As highlighted in Thomson and Hadfield’s contribution to the How to Measure Natural Selection Special Feature, it can be difficult to know the number of wild offspring which have survived and successfully made it to adulthood. Determining population abundance, particularly in terms of population growth, has always been difficult in ecology and conservation, particularly for aquatic species.
But, the genetic transfer from parents to offspring can enable us to ‘recapture’ the genetic material of the parents when sampling offspring, to generate a better picture of population size. A Methods in Ecology and Evolution study investigated how to use close‐kin mark-recapture (CKMR) to identify the number of parent-offspring pairs (POPs) in seven brook trout Salvelinus fontinalis populations. They found the CKMR method to be an appropriate method for estimating population size for populations that have a thorough mixing of individuals (i.e. for fish).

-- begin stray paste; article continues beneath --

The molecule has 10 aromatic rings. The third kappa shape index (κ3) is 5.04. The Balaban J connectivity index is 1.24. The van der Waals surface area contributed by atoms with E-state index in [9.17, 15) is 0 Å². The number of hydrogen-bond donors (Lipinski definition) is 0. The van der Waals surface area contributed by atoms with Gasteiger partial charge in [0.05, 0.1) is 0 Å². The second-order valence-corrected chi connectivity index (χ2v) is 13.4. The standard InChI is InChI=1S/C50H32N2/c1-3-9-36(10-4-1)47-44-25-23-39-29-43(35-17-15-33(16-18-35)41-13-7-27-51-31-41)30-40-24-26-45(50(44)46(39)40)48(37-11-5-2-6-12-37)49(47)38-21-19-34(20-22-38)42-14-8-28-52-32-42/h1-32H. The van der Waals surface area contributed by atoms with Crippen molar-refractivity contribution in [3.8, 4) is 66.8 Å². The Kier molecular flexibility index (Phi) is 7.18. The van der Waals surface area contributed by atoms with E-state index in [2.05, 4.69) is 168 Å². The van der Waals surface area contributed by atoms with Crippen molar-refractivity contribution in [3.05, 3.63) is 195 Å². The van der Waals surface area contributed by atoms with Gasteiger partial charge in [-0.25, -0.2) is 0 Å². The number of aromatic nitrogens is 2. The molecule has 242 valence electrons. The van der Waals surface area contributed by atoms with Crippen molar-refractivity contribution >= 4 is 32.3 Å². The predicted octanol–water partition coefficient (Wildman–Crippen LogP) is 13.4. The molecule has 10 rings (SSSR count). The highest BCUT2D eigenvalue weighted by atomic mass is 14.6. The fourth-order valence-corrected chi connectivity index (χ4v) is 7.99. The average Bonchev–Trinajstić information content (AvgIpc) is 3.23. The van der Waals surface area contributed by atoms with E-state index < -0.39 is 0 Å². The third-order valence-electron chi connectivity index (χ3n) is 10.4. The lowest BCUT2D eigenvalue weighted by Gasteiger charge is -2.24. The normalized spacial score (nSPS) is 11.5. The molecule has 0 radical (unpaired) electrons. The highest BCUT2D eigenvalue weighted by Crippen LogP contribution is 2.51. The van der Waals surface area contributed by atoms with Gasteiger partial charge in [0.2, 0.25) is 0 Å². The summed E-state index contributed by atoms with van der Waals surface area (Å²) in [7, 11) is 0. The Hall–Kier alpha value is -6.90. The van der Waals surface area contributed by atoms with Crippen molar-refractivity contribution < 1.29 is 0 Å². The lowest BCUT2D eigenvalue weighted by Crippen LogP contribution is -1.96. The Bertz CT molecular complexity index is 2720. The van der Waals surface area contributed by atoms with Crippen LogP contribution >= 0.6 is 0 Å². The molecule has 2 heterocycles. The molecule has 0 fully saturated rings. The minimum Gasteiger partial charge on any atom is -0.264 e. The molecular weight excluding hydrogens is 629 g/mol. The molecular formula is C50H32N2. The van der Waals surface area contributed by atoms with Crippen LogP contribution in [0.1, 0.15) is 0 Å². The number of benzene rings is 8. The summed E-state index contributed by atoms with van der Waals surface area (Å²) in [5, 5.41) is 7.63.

Understanding how genetic information is shared between parents and offspring across a wide spatial scale is important when referring to management and conservation of species. In ‘Multi‐level patterns in population genetics‘ Schregel et al. developed a statistical model to describe the spatial genetic patterns of Norwegian and Swedish brown bear populations. In this study, they identified barriers and corridors for genetic exchange and determined that bear home range is likely responsible for the existing genetic patterns of brown bears.